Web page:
JJDP Reauthorization Act Will Help Build a Juvenile Justice System That Works

young people
The New York Foundling
Bill Baccaglini, Dr. Sylvia Rowlands
April 16, 2015

Criminal justice issues in our country are usually left to the states, but for more than 40 years, since passage of the Juvenile Justice and Delinquency Prevention Act of 1974 (JJDPA), Congress has recognized that the treatment of juvenile offenders is a national issue that requires a core set of national principles.

In the decades since then, many professionals, academic institutions and local officials have studied juvenile justice systems in the U.S. and around the world – largely stimulated by the passage of the JJDPA. The analysis that has taken place has produced extraordinary amounts of information and we now have a much clearer picture of what works  and what doesn’t – for the offenders, for their families and communities, and for the public that’s paying the bills and whose safety we must protect. As a result of this knowledge, innovative organizations have developed new and more effective programs.

Looking back today, it is clear that the enactment of that original legislation in 1974 had a profound impact – causing professionals across the country to begin considering and exploring new models for the effective treatment of juveniles.

Now, we have an opportunity to build new momentum to keep us moving forward, improving our models and expanding their use. 

Now, it is important for Congress to reintroduce and enact the bi-partisan Juvenile Justice Delinquency Prevention Reauthorization Act introduced in 2014 by Senators Whitehouse and Grassley – legislation that will promote the continued use and development of evidence based practices that produce better results.

One of the differences between 1974 and 2015 is that, at least partly because of the original JJDPA, we now have proven programs that are working in a number of states.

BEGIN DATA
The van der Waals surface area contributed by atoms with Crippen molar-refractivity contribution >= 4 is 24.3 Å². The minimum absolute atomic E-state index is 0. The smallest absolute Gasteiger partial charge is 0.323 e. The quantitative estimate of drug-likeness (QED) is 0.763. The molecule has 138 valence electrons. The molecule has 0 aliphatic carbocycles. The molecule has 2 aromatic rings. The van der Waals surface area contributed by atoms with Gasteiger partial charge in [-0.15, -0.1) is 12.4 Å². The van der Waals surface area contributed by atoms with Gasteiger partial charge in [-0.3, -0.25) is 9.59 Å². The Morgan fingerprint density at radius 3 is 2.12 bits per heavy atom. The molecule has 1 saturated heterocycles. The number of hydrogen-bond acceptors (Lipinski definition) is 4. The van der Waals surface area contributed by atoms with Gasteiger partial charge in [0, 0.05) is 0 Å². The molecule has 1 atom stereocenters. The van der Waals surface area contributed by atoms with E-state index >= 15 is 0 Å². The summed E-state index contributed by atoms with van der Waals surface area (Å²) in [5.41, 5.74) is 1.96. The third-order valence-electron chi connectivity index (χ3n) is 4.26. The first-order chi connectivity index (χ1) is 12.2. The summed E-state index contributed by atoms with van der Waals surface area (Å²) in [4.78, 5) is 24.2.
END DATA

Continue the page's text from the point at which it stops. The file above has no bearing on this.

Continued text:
-          In California, the state has reduced its juvenile inmate population by 90 percent and closed the majority of state-run facilities, so that those facilities now house only the most serious offenders.  The result: a lower crime rate at half the cost.

-          In New York, The New York Foundling, one of New York’s oldest and largest child welfare agencies, has been working with the city on a program called Blue Sky.  For a one year period, compared to traditional programs, we saw 33 percent fewer re-arrests and were able to divert over 200 youth from placement in a system that costs $200,000 a year per child.

-          Since the mid-1990s, at the request of the state legislature, the Washington State Institute for Public Policy (WSIPP) has been working to identify “evidence-based” policies that successfully improve particular outcomes. This initiative has given policymakers and budget writers a better ability to implement programs that had better outcomes and used taxpayers’ dollars more efficiently.  It also enabled the legislature to distinguish between the programs that were working and the ones that weren’t – information it currently uses to craft policy and budget bills.

-          In 2004, the state of Florida's Department of Juvenile Justice contracted with Evidence-Based Associates (EBA) to launch the Redirection project in an effort to "redirect" troubled youth from residential placements to more effective, family-focused, evidence-based treatment options.